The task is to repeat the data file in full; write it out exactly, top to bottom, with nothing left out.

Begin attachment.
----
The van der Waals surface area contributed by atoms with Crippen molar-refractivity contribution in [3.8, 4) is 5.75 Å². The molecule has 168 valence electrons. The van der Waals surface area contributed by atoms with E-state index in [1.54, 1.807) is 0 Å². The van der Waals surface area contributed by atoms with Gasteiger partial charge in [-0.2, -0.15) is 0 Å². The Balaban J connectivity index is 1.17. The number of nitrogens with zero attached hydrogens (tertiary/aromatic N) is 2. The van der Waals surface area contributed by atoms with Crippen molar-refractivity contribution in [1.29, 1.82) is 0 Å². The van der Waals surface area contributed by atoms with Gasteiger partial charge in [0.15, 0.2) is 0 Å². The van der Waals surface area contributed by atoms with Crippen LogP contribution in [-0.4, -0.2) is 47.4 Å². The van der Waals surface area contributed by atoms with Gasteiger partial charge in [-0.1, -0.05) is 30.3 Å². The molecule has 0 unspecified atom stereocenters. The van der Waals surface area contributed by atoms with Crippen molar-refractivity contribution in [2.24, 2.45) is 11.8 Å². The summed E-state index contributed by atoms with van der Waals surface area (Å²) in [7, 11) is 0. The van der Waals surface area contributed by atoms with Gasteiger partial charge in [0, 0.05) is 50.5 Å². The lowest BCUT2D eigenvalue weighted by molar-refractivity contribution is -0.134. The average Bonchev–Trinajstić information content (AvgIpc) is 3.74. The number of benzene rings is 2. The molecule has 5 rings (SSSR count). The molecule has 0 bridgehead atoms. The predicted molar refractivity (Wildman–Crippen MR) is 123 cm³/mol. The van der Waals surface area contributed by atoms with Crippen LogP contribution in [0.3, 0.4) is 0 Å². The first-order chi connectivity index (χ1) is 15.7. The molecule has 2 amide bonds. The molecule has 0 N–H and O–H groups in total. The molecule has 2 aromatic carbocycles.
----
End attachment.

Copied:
The van der Waals surface area contributed by atoms with Crippen molar-refractivity contribution in [3.8, 4) is 5.75 Å². The molecule has 168 valence electrons. The van der Waals surface area contributed by atoms with E-state index in [1.54, 1.807) is 0 Å². The van der Waals surface area contributed by atoms with Gasteiger partial charge in [-0.2, -0.15) is 0 Å². The Balaban J connectivity index is 1.17. The number of nitrogens with zero attached hydrogens (tertiary/aromatic N) is 2. The van der Waals surface area contributed by atoms with Crippen molar-refractivity contribution in [1.29, 1.82) is 0 Å². The van der Waals surface area contributed by atoms with Gasteiger partial charge in [0.15, 0.2) is 0 Å². The van der Waals surface area contributed by atoms with Crippen LogP contribution in [-0.4, -0.2) is 47.4 Å². The van der Waals surface area contributed by atoms with Gasteiger partial charge in [-0.1, -0.05) is 30.3 Å². The molecule has 0 unspecified atom stereocenters. The van der Waals surface area contributed by atoms with Crippen molar-refractivity contribution in [2.24, 2.45) is 11.8 Å². The summed E-state index contributed by atoms with van der Waals surface area (Å²) in [7, 11) is 0. The van der Waals surface area contributed by atoms with Gasteiger partial charge in [0, 0.05) is 50.5 Å². The lowest BCUT2D eigenvalue weighted by molar-refractivity contribution is -0.134. The average Bonchev–Trinajstić information content (AvgIpc) is 3.74. The number of benzene rings is 2. The molecule has 5 rings (SSSR count). The molecule has 0 bridgehead atoms. The predicted molar refractivity (Wildman–Crippen MR) is 123 cm³/mol. The van der Waals surface area contributed by atoms with Crippen LogP contribution in [0.3, 0.4) is 0 Å². The first-order chi connectivity index (χ1) is 15.7. The molecule has 2 amide bonds. The molecule has 0 N–H and O–H groups in total. The molecule has 2 aromatic carbocycles.